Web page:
Fact-checking the ASUC senate candidates

CAMPUS ISSUES: Each year, many candidates running for ASUC senate slide by with half-assed ideas. This time, they won't.

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Willow Yang/Senior Staff

Implementing a counterclockwise Southside Bear Transit route, despite the fact that it already runs counterclockwise. Talking to Vice Chancellor Harry LeGrande, who stepped down in December. Creating more UC Berkeley research positions in STEM, even though funding is scant.

What do these misinformed ideas have in common? They’re all platforms of this year’s ASUC Senate candidates. They all belong to people who must have barely researched pressing issues on campus. Worst of all, they are using the publicity surrounding their campaigns to mislead the public about the legitimacy of these flawed platforms.

In preparation for the annual popularity contest, students must develop a more critical understanding of student government. Many refuse to take the ASUC seriously, but the reality is that it manages a $1.6 million budget, can influence the selection of administrators and is one of the largest student-government organizations in the country. Plus, officials receive a pretty nice stipend.

Positions should go to qualified candidates who have laid out clear promises to effect change. Unfortunately, thanks to the sheer number of candidates running for senate positions, many slide by with half-assed ideas. But this year, they won’t. Here are just a few examples of unsound platforms, though many more exist:

  • Alexander Wilfert, Student Action: Wants to repeal a “bill” passed by the city of Berkeley that mandates quiet hours. Revisions to the ordinance have already addressed almost every problem Wilfert raised with it.
  • Megha Torpunuri, Student Action: Wants a counterclockwise Bear Transit line. The line, in fact, already runs counterclockwise.
  • Hung Huynh, Student Action: Previously referred to Vice Chancellor of Student Affairs Harry LeGrande — except LeGrande retired from that position in December. Huynh also wants to add “university points” to the Cal 1 Card. Did he not realize that Cal 1 Card debit accounts effectively operate like a point system? He is a classic case of a naïve freshman campaigning for something that already exists.
  • Katya Yamamoto, Student Action: Wants to increase research opportunities in STEM. These research opportunities, in fact, are heavily funded by the state and federal government. Without increased funding, new positions will not materialize out of thin air, no matter how much she dedicates herself to “working with faculty.”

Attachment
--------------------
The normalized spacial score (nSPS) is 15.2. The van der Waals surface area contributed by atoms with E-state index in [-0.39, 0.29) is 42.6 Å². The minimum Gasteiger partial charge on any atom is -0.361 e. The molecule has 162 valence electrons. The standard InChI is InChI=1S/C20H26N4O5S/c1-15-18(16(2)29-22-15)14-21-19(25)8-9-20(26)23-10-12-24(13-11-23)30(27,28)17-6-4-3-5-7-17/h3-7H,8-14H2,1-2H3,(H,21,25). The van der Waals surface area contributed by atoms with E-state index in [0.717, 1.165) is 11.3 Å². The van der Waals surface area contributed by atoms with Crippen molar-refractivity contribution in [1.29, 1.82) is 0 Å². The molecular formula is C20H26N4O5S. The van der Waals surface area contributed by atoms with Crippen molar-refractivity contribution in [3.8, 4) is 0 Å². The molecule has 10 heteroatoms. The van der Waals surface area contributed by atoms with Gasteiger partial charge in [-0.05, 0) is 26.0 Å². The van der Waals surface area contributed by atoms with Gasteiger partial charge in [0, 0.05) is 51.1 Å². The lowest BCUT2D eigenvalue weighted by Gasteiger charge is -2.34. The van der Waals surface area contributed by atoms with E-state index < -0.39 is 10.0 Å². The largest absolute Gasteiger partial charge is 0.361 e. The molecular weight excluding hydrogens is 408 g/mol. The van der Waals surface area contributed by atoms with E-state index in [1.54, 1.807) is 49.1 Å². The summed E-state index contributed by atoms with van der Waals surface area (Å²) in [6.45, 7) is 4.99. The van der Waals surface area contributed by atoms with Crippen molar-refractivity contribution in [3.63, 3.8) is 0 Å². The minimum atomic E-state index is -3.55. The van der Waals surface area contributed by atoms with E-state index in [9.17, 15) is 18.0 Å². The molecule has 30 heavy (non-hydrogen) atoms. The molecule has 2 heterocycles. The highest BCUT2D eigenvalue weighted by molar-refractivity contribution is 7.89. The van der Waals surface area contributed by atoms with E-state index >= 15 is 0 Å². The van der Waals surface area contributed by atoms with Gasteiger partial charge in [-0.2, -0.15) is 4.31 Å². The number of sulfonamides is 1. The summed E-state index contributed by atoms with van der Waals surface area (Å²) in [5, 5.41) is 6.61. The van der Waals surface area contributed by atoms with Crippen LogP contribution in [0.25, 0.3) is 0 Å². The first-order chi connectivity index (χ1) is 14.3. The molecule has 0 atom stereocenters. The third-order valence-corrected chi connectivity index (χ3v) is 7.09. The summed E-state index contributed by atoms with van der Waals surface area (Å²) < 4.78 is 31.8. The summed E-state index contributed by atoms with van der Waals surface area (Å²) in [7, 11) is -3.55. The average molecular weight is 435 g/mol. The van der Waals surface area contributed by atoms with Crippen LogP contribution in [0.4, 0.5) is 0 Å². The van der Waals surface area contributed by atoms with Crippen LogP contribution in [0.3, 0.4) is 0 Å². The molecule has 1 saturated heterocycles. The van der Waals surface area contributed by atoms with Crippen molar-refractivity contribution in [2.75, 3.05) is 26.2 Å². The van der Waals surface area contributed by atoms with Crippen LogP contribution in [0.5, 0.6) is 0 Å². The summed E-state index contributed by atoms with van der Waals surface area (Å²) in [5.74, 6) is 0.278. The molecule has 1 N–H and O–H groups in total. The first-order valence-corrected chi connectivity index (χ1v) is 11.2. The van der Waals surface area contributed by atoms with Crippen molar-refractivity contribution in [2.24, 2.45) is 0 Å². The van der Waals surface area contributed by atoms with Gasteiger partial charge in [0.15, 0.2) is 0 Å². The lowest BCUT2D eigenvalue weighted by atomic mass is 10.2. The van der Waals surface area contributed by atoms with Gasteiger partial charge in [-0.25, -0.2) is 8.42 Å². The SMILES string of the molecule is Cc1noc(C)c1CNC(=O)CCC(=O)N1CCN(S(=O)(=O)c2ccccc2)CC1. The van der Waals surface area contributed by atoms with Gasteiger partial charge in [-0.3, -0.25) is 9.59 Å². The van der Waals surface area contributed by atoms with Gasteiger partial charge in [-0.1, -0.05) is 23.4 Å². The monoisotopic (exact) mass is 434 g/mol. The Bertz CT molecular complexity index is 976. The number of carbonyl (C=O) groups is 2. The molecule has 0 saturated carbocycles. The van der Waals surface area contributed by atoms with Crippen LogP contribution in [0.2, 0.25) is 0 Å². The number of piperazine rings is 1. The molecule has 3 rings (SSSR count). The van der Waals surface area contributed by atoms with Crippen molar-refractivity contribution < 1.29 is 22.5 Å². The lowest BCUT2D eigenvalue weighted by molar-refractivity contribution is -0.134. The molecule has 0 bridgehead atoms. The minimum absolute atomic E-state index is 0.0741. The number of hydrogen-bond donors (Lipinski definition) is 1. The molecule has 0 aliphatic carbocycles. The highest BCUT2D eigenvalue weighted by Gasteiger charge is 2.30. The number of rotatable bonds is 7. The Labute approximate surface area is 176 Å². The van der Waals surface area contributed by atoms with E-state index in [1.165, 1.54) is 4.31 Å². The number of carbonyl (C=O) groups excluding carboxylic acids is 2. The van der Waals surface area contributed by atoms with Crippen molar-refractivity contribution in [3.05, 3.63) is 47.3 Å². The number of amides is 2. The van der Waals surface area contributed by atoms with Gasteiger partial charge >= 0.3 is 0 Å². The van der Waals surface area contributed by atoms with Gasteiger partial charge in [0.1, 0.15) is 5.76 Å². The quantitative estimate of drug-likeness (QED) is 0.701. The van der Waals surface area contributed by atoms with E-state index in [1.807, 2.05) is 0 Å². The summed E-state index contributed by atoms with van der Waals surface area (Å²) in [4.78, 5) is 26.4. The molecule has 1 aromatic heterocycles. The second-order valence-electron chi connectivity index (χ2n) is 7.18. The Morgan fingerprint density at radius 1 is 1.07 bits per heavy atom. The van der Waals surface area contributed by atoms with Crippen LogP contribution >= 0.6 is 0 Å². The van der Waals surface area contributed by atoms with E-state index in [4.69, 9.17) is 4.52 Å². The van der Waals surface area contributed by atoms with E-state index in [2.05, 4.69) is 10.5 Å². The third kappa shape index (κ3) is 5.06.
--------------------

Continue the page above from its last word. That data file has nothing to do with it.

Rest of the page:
• Jess Yang, CalSERVE: Wants to get students more engaged in local politics by distributing a newsletter, which, if we’re being honest, hardly anyone will read. As a newspaper that covers the city of Berkeley, we know how hard it is to get students engaged in coverage of city politics.
  • Carmel Gutherz, CalSERVE: Wants to give Pell Grant-eligible students a discounted or free parking pass. In theory, the idea is relevant, but parking in Berkeley is already limited, which discourages driving. Though it would be an immense undertaking, discounts on BART rides would be far more appropriate to advocate.
  • Derek Topper, independent and former Daily Californian distribution analyst: Wants to expand the minor program to include more departments. Not only is UC Berkeley in the middle of a massive budget deficit, but minors are established by individual departments. Other than through relentless negotiation with various department chairs, the ASUC Senate has no chance of adding minor programs.
  • Nina Jhunjhnuwala, independent: Considering the #EnvironmentalismSoWhite campaign, it is strange that the Environmental Council-endorsed candidate mentions the Greek community as a main example of a student group she wants to connect with environmental organizations.

While many candidates will complain that our Editorial Board did not reach out to them before writing this editorial, they fail to recognize that we are critiquing platforms they have touted. They chose to represent themselves to voters in this manner, so they have a responsibility to face the music when they fail to accurately address the campus community’s problems.

Our board analyzed and fact-checked these platforms within an hour. We encourage every student to conduct such simple research on their own to elect an informed senate.

Luckily, it’s not all bad news. While combing through the candidates, we found some who offered concrete plans and solutions. They deserve recognition.

  • Juniperangelica Xiomara, CalSERVE: Wants to reshape Nixle alerts and the unnecessary attention they draw to race and gender, which encourages racist and transphobic remarks. She has also promised to prioritize undocumented students, transgender students and students of color, who are often neglected by their student government.
  • Bryan Osorio, independent: Has specific strategies to improve financial aid logistics and graduate school accessibility for first-generation, low-income students.

With the proliferation of independent candidates, we would like to see more like Osorio — who is running to represent smaller groups and tackle real issues on campus — now that the currency of “CalSERVE” or “Student Action” at the bottom of a profile picture has depreciated.

The futility of the ASUC begins with apathetic voters. If students want to make the campus a better space, they have to inform themselves and support candidates who will genuinely make a difference.

Editorials represent the majority opinion of the Editorial Board as written by the opinion editor.

Correction(s):
A previous version of this article failed to disclose that Derek Topper formerly worked at The Daily Californian.